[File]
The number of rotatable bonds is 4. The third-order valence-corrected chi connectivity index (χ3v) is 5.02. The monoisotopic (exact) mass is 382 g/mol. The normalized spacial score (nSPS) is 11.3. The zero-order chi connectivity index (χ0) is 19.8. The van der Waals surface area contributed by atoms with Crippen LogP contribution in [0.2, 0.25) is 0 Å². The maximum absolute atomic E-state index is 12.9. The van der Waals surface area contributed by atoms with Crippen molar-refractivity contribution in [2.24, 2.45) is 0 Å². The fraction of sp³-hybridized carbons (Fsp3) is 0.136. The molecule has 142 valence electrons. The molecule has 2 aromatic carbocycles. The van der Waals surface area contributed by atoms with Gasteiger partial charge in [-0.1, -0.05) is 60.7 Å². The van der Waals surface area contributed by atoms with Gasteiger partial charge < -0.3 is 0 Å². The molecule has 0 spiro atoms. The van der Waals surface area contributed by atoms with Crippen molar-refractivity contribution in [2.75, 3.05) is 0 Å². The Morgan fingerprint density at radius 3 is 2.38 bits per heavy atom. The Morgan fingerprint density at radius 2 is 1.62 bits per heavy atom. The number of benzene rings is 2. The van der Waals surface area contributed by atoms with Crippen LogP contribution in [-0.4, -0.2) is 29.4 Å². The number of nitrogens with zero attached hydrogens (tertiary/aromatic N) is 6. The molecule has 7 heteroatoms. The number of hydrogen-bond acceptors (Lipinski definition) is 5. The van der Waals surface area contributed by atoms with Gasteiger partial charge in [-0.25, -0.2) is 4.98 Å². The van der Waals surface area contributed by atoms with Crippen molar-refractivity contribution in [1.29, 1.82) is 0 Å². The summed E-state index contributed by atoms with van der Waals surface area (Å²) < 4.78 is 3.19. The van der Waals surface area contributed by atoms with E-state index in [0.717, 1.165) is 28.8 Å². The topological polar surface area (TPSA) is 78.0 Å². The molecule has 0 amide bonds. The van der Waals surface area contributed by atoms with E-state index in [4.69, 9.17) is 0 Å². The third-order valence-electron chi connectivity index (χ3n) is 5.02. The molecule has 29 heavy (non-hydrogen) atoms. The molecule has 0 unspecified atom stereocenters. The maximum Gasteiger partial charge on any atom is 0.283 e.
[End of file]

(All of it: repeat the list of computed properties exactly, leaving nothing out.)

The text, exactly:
The number of rotatable bonds is 4. The third-order valence-corrected chi connectivity index (χ3v) is 5.02. The monoisotopic (exact) mass is 382 g/mol. The normalized spacial score (nSPS) is 11.3. The zero-order chi connectivity index (χ0) is 19.8. The van der Waals surface area contributed by atoms with Crippen LogP contribution in [0.2, 0.25) is 0 Å². The maximum absolute atomic E-state index is 12.9. The van der Waals surface area contributed by atoms with Crippen molar-refractivity contribution in [2.24, 2.45) is 0 Å². The fraction of sp³-hybridized carbons (Fsp3) is 0.136. The molecule has 142 valence electrons. The molecule has 2 aromatic carbocycles. The van der Waals surface area contributed by atoms with Gasteiger partial charge in [-0.1, -0.05) is 60.7 Å². The van der Waals surface area contributed by atoms with Gasteiger partial charge < -0.3 is 0 Å². The molecule has 0 spiro atoms. The van der Waals surface area contributed by atoms with Crippen molar-refractivity contribution in [2.75, 3.05) is 0 Å². The Morgan fingerprint density at radius 3 is 2.38 bits per heavy atom. The Morgan fingerprint density at radius 2 is 1.62 bits per heavy atom. The number of benzene rings is 2. The van der Waals surface area contributed by atoms with Crippen LogP contribution in [-0.4, -0.2) is 29.4 Å². The number of nitrogens with zero attached hydrogens (tertiary/aromatic N) is 6. The molecule has 7 heteroatoms. The number of hydrogen-bond acceptors (Lipinski definition) is 5. The van der Waals surface area contributed by atoms with Gasteiger partial charge in [-0.25, -0.2) is 4.98 Å². The van der Waals surface area contributed by atoms with Crippen molar-refractivity contribution in [1.29, 1.82) is 0 Å². The summed E-state index contributed by atoms with van der Waals surface area (Å²) < 4.78 is 3.19. The van der Waals surface area contributed by atoms with E-state index in [0.717, 1.165) is 28.8 Å². The topological polar surface area (TPSA) is 78.0 Å². The molecule has 0 amide bonds. The van der Waals surface area contributed by atoms with E-state index in [4.69, 9.17) is 0 Å². The third-order valence-electron chi connectivity index (χ3n) is 5.02. The molecule has 29 heavy (non-hydrogen) atoms. The molecule has 0 unspecified atom stereocenters. The maximum Gasteiger partial charge on any atom is 0.283 e.